Waking Up in Hillary Clinton’s America

Published on ZNet (first on TomDispatch), by Nomi Prins, Oct 27, 2016.

As this endless election limps toward its last days, while spiraling into a bizarre duel over vote-rigging accusations, a deep sigh is undoubtedly in order. The entire process has been an emotionally draining, frustration-inducing, rage-inflaming spectacle of repellent form over shallow substance. For many, the third debate evoked fatigue. More worrying, there was again no discussion of how to prevent another financial crisis, an ominous possibility in the next presidency, whether Donald Trump or Hillary Clinton enters the Oval Office — given that nothing fundamental has been altered when it comes to Wall Street’s practices and predation … //

… Exploring a Two-Faced World: … //
… Glass-Steagall and Bernie Sanders: … //
… Go Regulate Yourselves: … //

… Among the emails sent to John Podesta that were posted by WikiLeaks is an article I wrote for TomDispatch on the Clintons’ relationships with bankers. “She will not point fingers at her friends,” I said in that piece in May 2015. She will not chastise the people who pay her hundreds of thousands of dollars a pop to speak or the ones who have long shared the social circles in which she and her husband move.” I also suggested that she wouldn’t call out any CEO by name. To this day she hasn’t. I said that she would never be an advocate for Glass-Steagall. And she hasn’t been. What was true then will be no less true once she’s in the White House and no longer has to make gestures toward the platform on which Bernie ran and so can once again more openly embrace the bankers’ way of conducting business.

There’s a reason Wall Street has a crush on her and its monarchs like Goldman Sachs CEO and Chairman Lloyd Blankfein pay her such stunning sums to offer anodyne remarks to their employees and others. Blankfein has been coy about an official Clinton endorsement simply because he doesn’t want to rock her campaign boat, but make no mistake, this Wall Street kingpin’s silence is tantamount to an endorsement.

To date, $10 trillion worth of assets sits on the books of the Big Six banks. Since 2008, these same banks have copped to more than $150 billion in fines for pre-crisis behavior that ranged on the spectrum of criminality from manipulating multiple public markets to outright fraud. Hillary Clinton has arguably taken money that would not have been so available if it weren’t for the ill-gotten gains those banks secured. In her usual measured way, albeit with some light admonishments, she has told them what they want to hear: that if they behave — something that in her dictionary of definitions involves little in the way of personalized pain or punishment — so will she.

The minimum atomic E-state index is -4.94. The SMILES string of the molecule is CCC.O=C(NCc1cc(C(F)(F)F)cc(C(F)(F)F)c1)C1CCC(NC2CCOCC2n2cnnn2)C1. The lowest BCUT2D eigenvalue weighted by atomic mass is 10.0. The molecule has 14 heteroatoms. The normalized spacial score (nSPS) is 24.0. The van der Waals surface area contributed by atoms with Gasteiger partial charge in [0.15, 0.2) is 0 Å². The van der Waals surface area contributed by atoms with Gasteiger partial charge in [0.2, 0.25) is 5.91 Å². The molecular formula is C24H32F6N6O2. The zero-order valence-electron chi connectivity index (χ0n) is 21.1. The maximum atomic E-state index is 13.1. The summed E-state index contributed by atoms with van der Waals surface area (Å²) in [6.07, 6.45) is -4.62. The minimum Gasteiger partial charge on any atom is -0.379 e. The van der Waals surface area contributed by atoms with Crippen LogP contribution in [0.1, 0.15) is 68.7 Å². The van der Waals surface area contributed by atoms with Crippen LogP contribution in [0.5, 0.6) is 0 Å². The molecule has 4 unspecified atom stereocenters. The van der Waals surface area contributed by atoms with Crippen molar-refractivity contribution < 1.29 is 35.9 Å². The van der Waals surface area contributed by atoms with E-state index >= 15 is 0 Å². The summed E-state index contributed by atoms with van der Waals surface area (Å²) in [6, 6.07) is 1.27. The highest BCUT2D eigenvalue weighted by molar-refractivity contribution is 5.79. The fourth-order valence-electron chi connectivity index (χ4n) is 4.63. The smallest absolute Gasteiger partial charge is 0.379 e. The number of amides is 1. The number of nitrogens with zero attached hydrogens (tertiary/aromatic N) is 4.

So let’s recap Hillary’s America, past, present, and future. It’s a land lacking in meaningful structural reform of the financial system, a place where the big banks have been, and will continue to be, coddled by the government. No CEO will be jailed, no matter how large the fines his bank is saddled with or how widespread the crimes it committed. Instead, he’s likely to be invited to the inaugural ball in January. Because its practices have not been adequately controlled or curtailed, the inherent risk that Wall Street poses for Main Street will only grow as bankers continue to use our money to make their bets. (The 2010 Dodd-Frank Act was supposed to help on this score, but has yet to make the big banks any smaller.)

And here’s an obvious corollary to all this: the next bank-instigated economic catastrophe will not be dealt with until it has once again crushed the financial stability of millions of Americans.

The banks have voted with their dollars on all of this in multiple ways. Hillary won’t do anything to upset that applecart. We should have no illusions about what her presidency would mean from a Wall Street vs. Main Street perspective. Certainly, JPMorgan Chase CEO Jamie Dimon doesn’t. He effectively endorsed Hillary before a crowd of financial industry players, saying, “I hope the next president, she reaches across the aisle.”

For Wall Street, of course, that aisle is essentially illusory, since its players operate so easily and effectively on both sides of it. In Hillary’s America, Wall Street will still own Main Street.

(full long text).

(Nomi Prins, a TomDispatch regular, is the author of six books. Her most recent is All the Presidents’ Bankers: The Hidden Alliances That Drive American Power (Nation Books). She is a former Wall Street executive. Special thanks go to researcher Craig Wilson for his superb work on this piece [Talk Today]).


Gier statt Reue, kommt die Banken-Krise zurück? 62.51 min, von PolMed2016 am 27. Okt 2015 bei Maybrit Illner;

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School in Syria’s Idlib province not hit by airstrike, drone photos show – Russian MoD, on RT, Oct 27, 2016: the Russian Defense Ministry says that it dispatched a drone to analyze the site of Wednesday’s alleged bombing of a school in Idlib, Syria. The ministry says that the aircraft spotted no evidence of airstrikes, and accused the White Helmets of faking digital images of the attack;
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zu Donald Trump: Emotionen statt Fakten, u.a. mit Oskar Lafontaine & Martin Schulz, 59.42 min, von Minotheras am 26. Sept 2016 bei Anne Will;

My 22-Year-Old Daughter Died Because She Didn’t Have Health Insurance - the Enduring Nightmare of America’s Health Care System, on AlterNet, by Tana Ganeva, Oct 25, 2016: it can happen to anyone;

… and this:

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